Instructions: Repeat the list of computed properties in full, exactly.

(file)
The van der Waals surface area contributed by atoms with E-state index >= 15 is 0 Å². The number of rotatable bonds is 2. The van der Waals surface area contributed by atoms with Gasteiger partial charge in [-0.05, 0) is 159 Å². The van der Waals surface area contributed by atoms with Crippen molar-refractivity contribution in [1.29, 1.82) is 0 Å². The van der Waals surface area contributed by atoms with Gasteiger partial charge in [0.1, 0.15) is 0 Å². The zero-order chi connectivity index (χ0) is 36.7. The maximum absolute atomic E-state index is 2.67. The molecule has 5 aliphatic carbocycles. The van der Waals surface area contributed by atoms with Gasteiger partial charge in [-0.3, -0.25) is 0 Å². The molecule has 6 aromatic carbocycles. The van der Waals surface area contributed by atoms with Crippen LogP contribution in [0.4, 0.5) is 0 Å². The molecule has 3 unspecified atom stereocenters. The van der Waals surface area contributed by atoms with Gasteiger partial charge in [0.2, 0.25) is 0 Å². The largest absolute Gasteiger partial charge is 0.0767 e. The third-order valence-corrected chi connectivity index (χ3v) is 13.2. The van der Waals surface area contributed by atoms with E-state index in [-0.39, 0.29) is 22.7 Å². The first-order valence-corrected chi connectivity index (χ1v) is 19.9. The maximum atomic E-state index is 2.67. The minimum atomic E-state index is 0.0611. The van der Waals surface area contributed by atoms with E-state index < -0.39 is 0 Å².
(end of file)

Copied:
The van der Waals surface area contributed by atoms with E-state index >= 15 is 0 Å². The number of rotatable bonds is 2. The van der Waals surface area contributed by atoms with Gasteiger partial charge in [-0.05, 0) is 159 Å². The van der Waals surface area contributed by atoms with Crippen molar-refractivity contribution in [1.29, 1.82) is 0 Å². The van der Waals surface area contributed by atoms with Gasteiger partial charge in [0.1, 0.15) is 0 Å². The zero-order chi connectivity index (χ0) is 36.7. The maximum absolute atomic E-state index is 2.67. The molecule has 5 aliphatic carbocycles. The van der Waals surface area contributed by atoms with Gasteiger partial charge in [-0.3, -0.25) is 0 Å². The molecule has 6 aromatic carbocycles. The van der Waals surface area contributed by atoms with Crippen LogP contribution in [0.4, 0.5) is 0 Å². The molecule has 3 unspecified atom stereocenters. The van der Waals surface area contributed by atoms with Gasteiger partial charge in [0.2, 0.25) is 0 Å². The largest absolute Gasteiger partial charge is 0.0767 e. The third-order valence-corrected chi connectivity index (χ3v) is 13.2. The van der Waals surface area contributed by atoms with E-state index in [-0.39, 0.29) is 22.7 Å². The first-order valence-corrected chi connectivity index (χ1v) is 19.9. The maximum atomic E-state index is 2.67. The minimum atomic E-state index is 0.0611. The van der Waals surface area contributed by atoms with E-state index < -0.39 is 0 Å².